The Surest Gift of All. From an advertisement for Wembley Nor-East Non-Crush Ties appearing in the December 8, 1952 issue of LIFE


This Precious Gift of Sleep. From an advertisement for Playtex (International Latex Corporation) appearing in the
December 8, 1952 issue of LIFE


Dan-dan-dandy Gifts. From LIFE magazine, December 5, 1955


Flash The Holiday Fun. From LIFE magazine, December 5, 1955


Give a Woman a Real Gift of Sewing! From Singer Sewing Machine Company advertisement in the December 5, 1955 issue of LIFE


Happy Holiday Motoring. Advertisement from the December 5, 1955 issue of LIFE


Lo! How A Rose E'er Blooming. From an advertisement for Four Roses whiskey appearing in the December 5, 1955 issue of LIFE


No Gift Quite Like It. From LIFE magazine, December 5, 1955


O Tablecloth! From Singer Sewing Machine Company advertisement in the December 5, 1955 issue of LIFE


The Sparkling Drink That Says "Welcome!" From LIFE magazine, December 5, 1955


Wesson Fruitcake. From LIFE magazine, December 5, 1955


Why Girls Kiss Santa Clauses. Advertisement from the December 5, 1955 issue of LIFE


Clock Radio Christmas. From an advertisement for Telechron Timers appearing in the November 26, 1956 issue of LIFE


White Dreams. From an advertisement for the White Sewing Machine Corporation appearing in the November 26, 1956 issue of LIFE


Christmas Means Stratolounger. From an advertisement for Futorian-Stratford Furniture Company appearing in the December 1, 1958 issue of LIFE


Guaranteed White Christmas. From an advertisement for Fruit of the Loom Underwear appearing in the December 1, 1958 issue of LIFE


Happy Family Lion Christmas. From an advertisement for Kodak appearing in the December 1, 1958 issue of LIFE


Joyous Voices Sweet and Clear. From an advertisement for RCA-Victor appearing in the December 1, 1958 issue of LIFE


Merry Christmas to Bill. From an advertisement for Norelco appearing in the December 1, 1958 issue of LIFE


The Gift That Goes Over Big. From an advertisement for Shwayder Bros. Inc., Folding Furniture Division appearing in the December 1, 1958 issue of LIFE


https://www.vintag.es/2018/12/1950s-life-magazine-christmas-ads.html
 

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Natale Schiavoni Jealousy
 

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Georges van den Bos Happy Mother
 

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Jerry Gadamus Owl Mates
 

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Don Kloetzke Proud as an Eagle
 

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Aleksander Swieszewski Alpine Lake
 

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Lorenzo Albarrán Sánchez The death of the child or One more angel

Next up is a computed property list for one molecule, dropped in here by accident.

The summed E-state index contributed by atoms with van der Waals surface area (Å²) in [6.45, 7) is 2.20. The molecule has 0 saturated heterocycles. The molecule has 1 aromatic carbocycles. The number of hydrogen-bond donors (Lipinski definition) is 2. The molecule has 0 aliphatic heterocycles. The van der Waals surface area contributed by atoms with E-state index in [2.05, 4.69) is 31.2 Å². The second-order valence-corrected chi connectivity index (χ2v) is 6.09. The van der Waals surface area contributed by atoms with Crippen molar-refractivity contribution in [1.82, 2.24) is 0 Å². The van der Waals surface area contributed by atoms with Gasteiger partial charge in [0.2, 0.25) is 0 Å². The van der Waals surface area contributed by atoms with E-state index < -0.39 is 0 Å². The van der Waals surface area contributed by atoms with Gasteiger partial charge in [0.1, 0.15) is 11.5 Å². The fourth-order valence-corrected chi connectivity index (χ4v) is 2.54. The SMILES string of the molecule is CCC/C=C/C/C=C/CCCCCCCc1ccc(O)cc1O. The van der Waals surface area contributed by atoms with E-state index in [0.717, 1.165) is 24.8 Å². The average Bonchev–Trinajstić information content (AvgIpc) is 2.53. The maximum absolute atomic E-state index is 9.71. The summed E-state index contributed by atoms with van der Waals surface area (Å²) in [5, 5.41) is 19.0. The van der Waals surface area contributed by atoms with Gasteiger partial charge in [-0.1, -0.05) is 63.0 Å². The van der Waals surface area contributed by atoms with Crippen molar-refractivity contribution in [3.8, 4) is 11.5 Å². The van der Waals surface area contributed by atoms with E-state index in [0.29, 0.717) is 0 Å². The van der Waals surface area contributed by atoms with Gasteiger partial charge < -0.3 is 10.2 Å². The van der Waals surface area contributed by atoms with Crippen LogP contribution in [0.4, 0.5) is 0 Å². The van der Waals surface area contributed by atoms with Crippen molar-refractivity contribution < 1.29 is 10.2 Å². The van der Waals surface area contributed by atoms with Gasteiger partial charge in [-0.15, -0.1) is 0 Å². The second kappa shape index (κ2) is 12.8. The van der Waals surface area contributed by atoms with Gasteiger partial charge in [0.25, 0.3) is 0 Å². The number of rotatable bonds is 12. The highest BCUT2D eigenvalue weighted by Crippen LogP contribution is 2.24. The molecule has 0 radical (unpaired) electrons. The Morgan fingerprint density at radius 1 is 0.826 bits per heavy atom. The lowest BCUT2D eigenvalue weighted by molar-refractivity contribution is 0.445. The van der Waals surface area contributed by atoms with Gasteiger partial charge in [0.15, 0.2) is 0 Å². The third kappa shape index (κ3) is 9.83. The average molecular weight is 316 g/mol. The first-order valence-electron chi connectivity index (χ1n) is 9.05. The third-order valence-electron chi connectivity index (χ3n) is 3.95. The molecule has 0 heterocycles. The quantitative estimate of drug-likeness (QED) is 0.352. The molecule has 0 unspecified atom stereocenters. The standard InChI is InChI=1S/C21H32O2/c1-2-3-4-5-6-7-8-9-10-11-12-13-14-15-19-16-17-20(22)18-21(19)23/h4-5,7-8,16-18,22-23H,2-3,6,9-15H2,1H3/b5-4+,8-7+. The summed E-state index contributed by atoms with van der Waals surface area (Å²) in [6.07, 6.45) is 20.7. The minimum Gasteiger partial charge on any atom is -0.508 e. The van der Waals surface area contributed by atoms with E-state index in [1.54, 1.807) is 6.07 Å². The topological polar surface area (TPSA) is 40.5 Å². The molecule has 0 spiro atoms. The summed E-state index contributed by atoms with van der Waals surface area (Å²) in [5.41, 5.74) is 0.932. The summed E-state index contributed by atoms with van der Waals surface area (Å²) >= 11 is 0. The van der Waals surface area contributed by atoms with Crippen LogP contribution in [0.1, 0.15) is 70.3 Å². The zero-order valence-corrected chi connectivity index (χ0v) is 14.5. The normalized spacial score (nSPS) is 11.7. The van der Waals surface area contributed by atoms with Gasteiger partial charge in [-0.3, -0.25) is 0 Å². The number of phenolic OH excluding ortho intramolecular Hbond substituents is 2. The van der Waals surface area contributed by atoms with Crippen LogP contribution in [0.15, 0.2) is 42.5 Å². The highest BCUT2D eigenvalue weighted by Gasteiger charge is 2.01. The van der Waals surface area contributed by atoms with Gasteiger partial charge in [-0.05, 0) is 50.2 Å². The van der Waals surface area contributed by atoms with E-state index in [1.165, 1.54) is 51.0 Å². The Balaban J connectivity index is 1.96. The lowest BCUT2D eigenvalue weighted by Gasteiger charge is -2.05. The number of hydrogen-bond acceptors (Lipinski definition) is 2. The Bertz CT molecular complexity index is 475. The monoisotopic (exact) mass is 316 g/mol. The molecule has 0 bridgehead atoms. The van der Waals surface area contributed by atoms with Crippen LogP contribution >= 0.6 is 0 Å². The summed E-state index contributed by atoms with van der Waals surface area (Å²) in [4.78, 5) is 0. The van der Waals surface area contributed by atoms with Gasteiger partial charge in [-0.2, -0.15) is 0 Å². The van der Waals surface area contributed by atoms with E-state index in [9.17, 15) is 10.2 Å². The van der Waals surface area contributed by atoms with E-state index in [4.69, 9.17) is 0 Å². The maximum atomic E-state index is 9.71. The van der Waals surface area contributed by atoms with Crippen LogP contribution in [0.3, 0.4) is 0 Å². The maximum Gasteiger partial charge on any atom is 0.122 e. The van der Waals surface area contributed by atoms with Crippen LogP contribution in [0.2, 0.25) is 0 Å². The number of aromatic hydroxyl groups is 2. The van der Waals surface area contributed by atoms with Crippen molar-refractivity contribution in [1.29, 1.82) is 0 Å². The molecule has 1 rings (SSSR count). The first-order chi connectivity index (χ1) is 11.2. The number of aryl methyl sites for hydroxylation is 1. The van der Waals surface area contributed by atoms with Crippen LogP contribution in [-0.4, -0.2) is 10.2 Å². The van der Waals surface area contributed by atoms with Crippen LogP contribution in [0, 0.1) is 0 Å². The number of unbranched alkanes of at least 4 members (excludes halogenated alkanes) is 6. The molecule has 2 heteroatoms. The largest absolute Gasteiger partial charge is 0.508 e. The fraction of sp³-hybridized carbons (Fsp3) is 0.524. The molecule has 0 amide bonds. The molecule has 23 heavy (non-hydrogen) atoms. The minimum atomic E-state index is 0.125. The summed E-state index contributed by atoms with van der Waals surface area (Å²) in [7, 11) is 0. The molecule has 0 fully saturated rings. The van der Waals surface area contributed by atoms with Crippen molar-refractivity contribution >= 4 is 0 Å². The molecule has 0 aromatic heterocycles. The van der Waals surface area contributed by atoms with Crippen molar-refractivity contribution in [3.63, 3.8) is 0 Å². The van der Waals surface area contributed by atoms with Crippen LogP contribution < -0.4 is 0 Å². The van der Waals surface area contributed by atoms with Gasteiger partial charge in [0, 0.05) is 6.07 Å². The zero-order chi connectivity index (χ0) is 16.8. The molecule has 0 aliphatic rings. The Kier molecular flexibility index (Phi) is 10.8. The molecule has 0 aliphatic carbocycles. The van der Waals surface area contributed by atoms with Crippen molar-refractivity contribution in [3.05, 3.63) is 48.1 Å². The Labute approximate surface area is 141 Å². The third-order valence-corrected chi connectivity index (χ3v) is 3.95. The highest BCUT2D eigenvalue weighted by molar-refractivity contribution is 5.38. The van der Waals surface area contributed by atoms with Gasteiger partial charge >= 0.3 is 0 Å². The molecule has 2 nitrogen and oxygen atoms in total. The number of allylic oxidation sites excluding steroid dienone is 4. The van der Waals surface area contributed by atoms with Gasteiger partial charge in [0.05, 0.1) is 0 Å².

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Fausto Zonaro The Dreamer
 

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Johann Jakob Horner Busts of Themistocles - Miltiades - Aspasia and Pericles. 1823. engraving.
 

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Gerardo Dottori Battaglia aerea sul Golfo di Napoli (Aerial Battle over the Gulf of Naples, 1942)
 

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1544411240367.png
 

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Love the steering wheel and these new fangled spark plug wires and that heat wrap!
Love the patina, the badges....everything about it.
 

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Amazing Vintage Photographs of Legendary Tattooist Les Skuse and Members From the Bristol Tattoo Club

December 11, 2018 1950s, 1960s, Bristol, celebrity & famous people, England, event & history, life & culture, people, portraits, work of art



The Skuse family have a rich heritage in the art of tattooing — dating back well over 80 years. It all started with founder Les Skuse, who started the Bristol business back in 1928. Through his years of inking that brought him recognition in Bristol and abroad, Les Skusee was ultimately awarded the title of Champion Tattoo Artist of all England for his advancements in tattoo artistry and techniques.


Les Skuse was born in Bristol, England in 1912. He learned to tattoo in 1928 from Joseph Hartley, who was probably Bristol’s one and only tattoo artist before Skuse. Hartley was a long time tattooist/supplier in this area and was located at 2 Blackfields, near Stokes Croft, Bristol, England.

Skuse stated: “Professor Joe Hartley fixed me up with a Japanese hand tattooing outfit, and began to work on some of my friends. It was not long before I had earned the price of a six-volt combination tattoo machine.”

Skuse is said to have stayed with Hartley until World War II, when he enlisted in the Royal Artillery. After five years of tattooing the troops, he got out, settled back into Bristol and opened his first shop. Les Skuse was located in at least three different storefronts in Bristol; 57 and 97 Lower Ashley Road, and 71 Mina Road.


Undoubtedly two of the major accomplishments that etched Les Skuse’s name into tattoo history were the formation of the British Guild of Tattooing and the Bristol Tattoo Club. These organizations were given worldwide publicity by both the British and overseas presses, and kept Skuse in the limelight during the 1950s.

Riding on this wave of popularity, Skuse was voted the Champion Tattoo Artist of All England in 1955. The next few years brought an international exchange of tattoo ideas, with Skuse visiting the U.S., and Milton Zeis and Al Schiefley visiting England.